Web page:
Darwin’s complaint is not with the reform, but with the reluctance of those he is addressing to specifically integrate those reforms with a eugenics program. Keeping more of the dysgenic alive could actually further the eugenic cause: “No doubt, by depreciating all reforms of a different type to those which we wish to see introduced, we might succeed in concentrating more of the attention of the public on our aims…”

    Maybe that’s what Gruber wants, too. That’s the thing about eugenics. Even when they say that helping people is “demanded on the grounds of humanity” and unquestionably “beneficial” and even dysgenic… they are still animated by eugenic considerations.

  12. Tony,

    I’m choosing not to engage with your “rope-a-dope”-style response to most of what I originally said. The conversation between you and Timaahy is much more worthy of attention – on to that in just a minute. But to pick up one point where you inadvertently left yourself open to a severe fish-slapping – the easily-demonstrable fact that anti-miscegenation laws preceded evolutionary theory by quite a large margin:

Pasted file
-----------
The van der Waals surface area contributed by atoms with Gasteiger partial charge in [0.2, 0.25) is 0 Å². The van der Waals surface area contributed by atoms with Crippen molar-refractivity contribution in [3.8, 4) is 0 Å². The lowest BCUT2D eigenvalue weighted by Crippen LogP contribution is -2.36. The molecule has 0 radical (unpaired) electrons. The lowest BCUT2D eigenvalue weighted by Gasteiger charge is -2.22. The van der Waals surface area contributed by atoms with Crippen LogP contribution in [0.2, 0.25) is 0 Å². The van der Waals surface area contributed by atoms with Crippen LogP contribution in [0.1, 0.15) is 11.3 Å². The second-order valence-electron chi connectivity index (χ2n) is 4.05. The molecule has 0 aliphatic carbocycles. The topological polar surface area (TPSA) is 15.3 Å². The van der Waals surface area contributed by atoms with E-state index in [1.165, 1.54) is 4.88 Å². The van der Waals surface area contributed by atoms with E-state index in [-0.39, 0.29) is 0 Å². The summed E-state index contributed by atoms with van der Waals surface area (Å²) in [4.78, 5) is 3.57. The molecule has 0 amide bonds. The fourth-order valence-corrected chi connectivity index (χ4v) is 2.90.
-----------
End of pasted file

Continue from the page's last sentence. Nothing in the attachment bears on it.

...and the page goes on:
“Oh? In the context of the United States, I don’t see how that can be true. But you are welcome to document it. You can start by defining what you mean by “quite a long time.” A day? A few months? A decade or so maybe?”

    Try 200 years. The 1660s – really, look it up. Pretty impressive foresight on the part of the Virginia and Maryland colonists, to anticipate the scientific discovery without which the laws they enacted allegedly “could not exist”.